The European mobile industry is starting to show signs of recovery following the economic downturn, but innovation and collaboration are key to future developments, according to Frost & Sullivan.
The analyst firm said that the mobile industry was at a turning point prior to the recession, due largely to rapid changes in mobile devices from offering just calls and text messages to providing a host of data-related services and applications.
This shift created the need for new revenue sources, and a redefinition of the market exacerbated by the financial impact of the downturn.
"Valuable business opportunities would come from market players' collaboration," said Saverio Romeo, industry analyst at Frost & Sullivan.
"Resources optimisation remains critical, and increasing strategic partnerships can be extremely beneficial. This strong collaborative focus will make the life of the mobile industry easier in this final phase of the economic downturn."
As well as co-operation from players within the industry, Romeo believes that the existing and ongoing involvement by related public bodies has also been positive for the market.
The analyst focused on the development of application stores, spearheaded by the success of the Apple App Store for the iPhone, as a key initiative in helping to meet customer demand for varied and customised services as well as opening up new mobile delivery platforms.
Similarly, the growth of location-based services, mobile internet access, mobile social networking and the use of advertising as a revenue model have all helped to make the mobile industry relatively resilient to the recession.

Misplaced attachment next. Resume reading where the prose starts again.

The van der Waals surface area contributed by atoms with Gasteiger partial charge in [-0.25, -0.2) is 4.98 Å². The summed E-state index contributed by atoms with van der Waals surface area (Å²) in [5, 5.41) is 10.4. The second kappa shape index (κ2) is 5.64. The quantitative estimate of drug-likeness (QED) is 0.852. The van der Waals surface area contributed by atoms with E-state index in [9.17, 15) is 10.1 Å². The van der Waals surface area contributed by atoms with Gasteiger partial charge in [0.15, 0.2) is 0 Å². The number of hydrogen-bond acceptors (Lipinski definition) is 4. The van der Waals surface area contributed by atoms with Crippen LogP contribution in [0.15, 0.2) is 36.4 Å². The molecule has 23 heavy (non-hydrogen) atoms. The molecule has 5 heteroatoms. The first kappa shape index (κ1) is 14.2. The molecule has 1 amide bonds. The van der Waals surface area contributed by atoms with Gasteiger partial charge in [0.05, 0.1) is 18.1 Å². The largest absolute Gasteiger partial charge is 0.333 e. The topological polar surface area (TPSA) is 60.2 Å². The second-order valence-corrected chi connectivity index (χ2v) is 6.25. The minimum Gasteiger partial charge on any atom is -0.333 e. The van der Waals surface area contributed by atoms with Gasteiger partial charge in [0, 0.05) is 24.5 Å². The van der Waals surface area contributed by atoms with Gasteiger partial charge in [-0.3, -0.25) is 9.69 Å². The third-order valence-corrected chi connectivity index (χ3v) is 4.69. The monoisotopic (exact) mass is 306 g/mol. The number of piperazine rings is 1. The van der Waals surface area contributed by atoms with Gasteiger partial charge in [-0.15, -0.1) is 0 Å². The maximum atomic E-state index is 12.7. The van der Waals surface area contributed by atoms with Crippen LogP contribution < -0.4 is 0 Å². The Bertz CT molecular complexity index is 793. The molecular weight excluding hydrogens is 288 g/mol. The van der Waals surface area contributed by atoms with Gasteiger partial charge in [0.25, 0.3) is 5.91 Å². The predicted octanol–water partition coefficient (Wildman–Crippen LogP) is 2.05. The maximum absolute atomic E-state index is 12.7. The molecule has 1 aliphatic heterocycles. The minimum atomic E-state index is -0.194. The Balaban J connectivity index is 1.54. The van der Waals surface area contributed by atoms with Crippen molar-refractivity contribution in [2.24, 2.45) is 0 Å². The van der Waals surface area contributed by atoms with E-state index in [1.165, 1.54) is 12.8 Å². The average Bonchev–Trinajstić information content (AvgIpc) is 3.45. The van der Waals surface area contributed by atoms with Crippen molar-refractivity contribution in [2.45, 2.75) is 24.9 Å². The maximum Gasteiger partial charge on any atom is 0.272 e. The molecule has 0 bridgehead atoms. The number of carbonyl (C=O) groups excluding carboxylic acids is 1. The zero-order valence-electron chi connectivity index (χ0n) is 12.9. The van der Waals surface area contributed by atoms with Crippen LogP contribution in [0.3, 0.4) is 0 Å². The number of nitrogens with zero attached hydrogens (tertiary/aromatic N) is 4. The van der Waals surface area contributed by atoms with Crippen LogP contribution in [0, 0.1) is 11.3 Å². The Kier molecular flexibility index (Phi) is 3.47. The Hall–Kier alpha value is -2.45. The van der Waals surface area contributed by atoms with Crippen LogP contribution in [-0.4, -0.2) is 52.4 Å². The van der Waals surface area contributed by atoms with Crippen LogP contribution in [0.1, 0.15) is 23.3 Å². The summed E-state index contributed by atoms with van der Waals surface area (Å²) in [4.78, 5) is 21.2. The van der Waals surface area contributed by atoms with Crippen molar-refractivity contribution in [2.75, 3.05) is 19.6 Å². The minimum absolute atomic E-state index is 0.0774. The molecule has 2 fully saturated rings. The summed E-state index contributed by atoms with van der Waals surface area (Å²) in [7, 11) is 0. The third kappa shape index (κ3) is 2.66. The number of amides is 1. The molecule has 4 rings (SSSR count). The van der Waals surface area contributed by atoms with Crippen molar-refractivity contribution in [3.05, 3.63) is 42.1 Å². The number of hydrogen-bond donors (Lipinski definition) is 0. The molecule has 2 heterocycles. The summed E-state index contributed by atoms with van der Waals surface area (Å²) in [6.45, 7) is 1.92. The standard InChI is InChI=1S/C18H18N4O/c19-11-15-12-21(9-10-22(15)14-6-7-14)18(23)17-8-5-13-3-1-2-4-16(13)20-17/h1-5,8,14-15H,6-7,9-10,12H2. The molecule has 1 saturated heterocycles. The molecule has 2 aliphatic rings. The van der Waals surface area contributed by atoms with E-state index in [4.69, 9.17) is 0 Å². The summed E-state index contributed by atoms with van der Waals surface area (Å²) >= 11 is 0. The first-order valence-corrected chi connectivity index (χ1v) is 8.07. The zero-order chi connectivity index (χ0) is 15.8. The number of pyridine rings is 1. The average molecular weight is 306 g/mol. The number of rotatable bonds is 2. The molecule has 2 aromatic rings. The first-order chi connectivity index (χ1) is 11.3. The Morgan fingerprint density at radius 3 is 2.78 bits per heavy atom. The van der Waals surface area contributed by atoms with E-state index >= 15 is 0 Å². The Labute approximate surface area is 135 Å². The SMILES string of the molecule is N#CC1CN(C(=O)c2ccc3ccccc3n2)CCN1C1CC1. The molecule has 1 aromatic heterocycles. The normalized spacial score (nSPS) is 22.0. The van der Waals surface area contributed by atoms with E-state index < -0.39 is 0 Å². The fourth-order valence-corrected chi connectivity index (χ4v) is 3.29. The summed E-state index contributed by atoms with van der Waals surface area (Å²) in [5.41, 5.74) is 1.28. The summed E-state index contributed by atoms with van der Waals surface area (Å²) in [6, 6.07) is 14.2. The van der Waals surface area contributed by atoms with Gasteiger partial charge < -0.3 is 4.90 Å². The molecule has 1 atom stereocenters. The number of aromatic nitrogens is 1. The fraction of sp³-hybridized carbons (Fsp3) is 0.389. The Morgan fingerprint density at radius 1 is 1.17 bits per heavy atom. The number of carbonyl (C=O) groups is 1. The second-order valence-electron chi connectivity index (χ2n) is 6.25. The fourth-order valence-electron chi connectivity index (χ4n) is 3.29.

Romeo foresees some of these services, such as location awareness and social networking, being combined to form a new set of context-aware applications even better suited to each individual's requirements.
From an operator perspective, these same technologies can also be used to forge a closer relationship with customers, using analytical tools for more targeted marketing campaigns, as well as reducing churn and detecting fraud.
"The European mobile industry is slowly recovering from the economic downturn, and some initiatives and ideas have helped the industry and set the basis for future developments," said Romeo.
"However, the future landscape of the mobile market needs to evolve further in several directions. The next mobile experience is not just communication; it is a combination of entertainment, convergence, communication and applications in vertical markets."
Highlighting the European Union's €1bn (£914m) pledge for wireless and wired broadband development and an €18m (£16.5m) investment in Long Term Evolution trials, Romeo concluded that continued support from national governments and the European Union is crucial in ensuring that the necessary infrastructure and policies are in place to support the accelerating demand for new and existing data services.
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